[ This is a five part series that covers the very basics of Linux shell scripting. ]
The most powerful thing Linux offers is the shell. The shell is a command line interpreter similar to the command prompt in Windows. It helps in managing processes, run programs and tons of other important stuff. The command prompt is the interactive part of the shell. When you copy files, delete directories, check if a system is working or not through various commands, shell does that for you.
Where there is shell, there are shell scripts. Simply put, scripts are tiny programs that do what you want them to do thereby freeing you from doing repetitive tasks. Scripts can be anything like checking an IP address of your computer, finding out what the free disk space is in your Linux system or even generating various system based reports.
The First Linux Shell Script
Let’s see how to get started with Linux shell scripting using Linux Mint.
What you will need is a Linux system 🙂 and a cool text editor. Bluefish editor is a really cool one for this. Examples in this tutorial series use Linux Mint system and Bluefish editor to write the scripts.
The first shell script :
Finding the computer name in Linux Mint
The first line in above example or any Linux shell script (#!/bin/bash in this case) tells the shell which shell to use to run the script. This is called a ‘shebang’. So #!/bin/bash specifies bash shell to be used for executing this script.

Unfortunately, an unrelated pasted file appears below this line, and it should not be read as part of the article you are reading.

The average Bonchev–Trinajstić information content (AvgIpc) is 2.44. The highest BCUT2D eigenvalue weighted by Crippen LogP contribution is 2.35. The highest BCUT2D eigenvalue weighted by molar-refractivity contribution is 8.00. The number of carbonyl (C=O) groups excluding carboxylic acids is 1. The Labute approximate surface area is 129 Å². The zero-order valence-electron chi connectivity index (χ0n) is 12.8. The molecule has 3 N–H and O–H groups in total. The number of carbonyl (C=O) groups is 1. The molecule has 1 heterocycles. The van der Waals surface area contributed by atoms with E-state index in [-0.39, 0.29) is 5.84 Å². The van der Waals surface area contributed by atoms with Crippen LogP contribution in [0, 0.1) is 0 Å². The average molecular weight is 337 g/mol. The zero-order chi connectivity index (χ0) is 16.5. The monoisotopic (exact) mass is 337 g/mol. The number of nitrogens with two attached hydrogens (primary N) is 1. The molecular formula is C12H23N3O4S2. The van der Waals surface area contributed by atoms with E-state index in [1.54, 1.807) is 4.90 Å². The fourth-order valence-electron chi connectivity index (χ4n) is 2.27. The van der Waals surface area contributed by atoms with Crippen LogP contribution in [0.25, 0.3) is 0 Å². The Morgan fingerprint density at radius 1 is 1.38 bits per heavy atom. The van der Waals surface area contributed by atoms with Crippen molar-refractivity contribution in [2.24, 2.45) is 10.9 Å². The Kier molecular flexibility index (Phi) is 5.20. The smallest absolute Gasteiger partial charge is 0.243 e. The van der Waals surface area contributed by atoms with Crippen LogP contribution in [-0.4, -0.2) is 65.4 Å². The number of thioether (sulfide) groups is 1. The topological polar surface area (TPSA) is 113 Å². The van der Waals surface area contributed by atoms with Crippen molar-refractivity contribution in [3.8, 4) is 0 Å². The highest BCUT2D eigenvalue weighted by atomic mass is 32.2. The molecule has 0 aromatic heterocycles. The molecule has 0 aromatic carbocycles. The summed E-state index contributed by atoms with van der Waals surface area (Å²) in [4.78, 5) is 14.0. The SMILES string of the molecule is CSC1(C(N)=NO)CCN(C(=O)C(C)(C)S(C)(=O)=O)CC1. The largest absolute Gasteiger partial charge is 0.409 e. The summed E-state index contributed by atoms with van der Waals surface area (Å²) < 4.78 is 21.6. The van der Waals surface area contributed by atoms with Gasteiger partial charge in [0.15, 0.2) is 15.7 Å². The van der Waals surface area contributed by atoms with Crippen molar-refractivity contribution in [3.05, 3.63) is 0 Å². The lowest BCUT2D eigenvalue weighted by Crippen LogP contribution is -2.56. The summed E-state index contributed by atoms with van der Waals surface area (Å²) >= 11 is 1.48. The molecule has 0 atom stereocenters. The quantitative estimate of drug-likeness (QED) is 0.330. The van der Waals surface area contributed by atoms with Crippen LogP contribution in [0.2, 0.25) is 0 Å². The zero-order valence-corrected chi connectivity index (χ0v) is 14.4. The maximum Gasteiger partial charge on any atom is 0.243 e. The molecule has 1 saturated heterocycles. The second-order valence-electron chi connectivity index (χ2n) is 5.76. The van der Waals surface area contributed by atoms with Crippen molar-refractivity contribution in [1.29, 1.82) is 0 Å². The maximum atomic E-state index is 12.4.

The next two lines are all comments, anything worth mentioning that gives info about the script should be included by first typing #.
Finally, the command that does the job of finding the Linux Mint computer name is entered on last line – hostname.
That’s it ! You have made your first Linux Mint shell script. Now to make it work, we first save it with a relevant name like sysname.sh
To make it executable so that it can run, type in chmod a+x sysname.sh
One thing to note is that by default if you are in directory A and your script is in directory B, it won’t execute because it won’t be found. To fix this, either define the path of your script in the $PATH using export command or simply execute the script from the directory it is present in.
You can add the following lines in the .bash_profile to export the path where your scripts are stored :
The script sysname.sh is saved on my desktop, so I will execute it from my Desktop folder with the command ./sysname.sh
Voila, it works ! What the script did was what we wanted it to do, list the name of the current computer. In short, to do something using a Linux script, first write the script, save it somewhere and then make it executable. After that, run it and be overjoyed 🙂
Stay tuned for part II.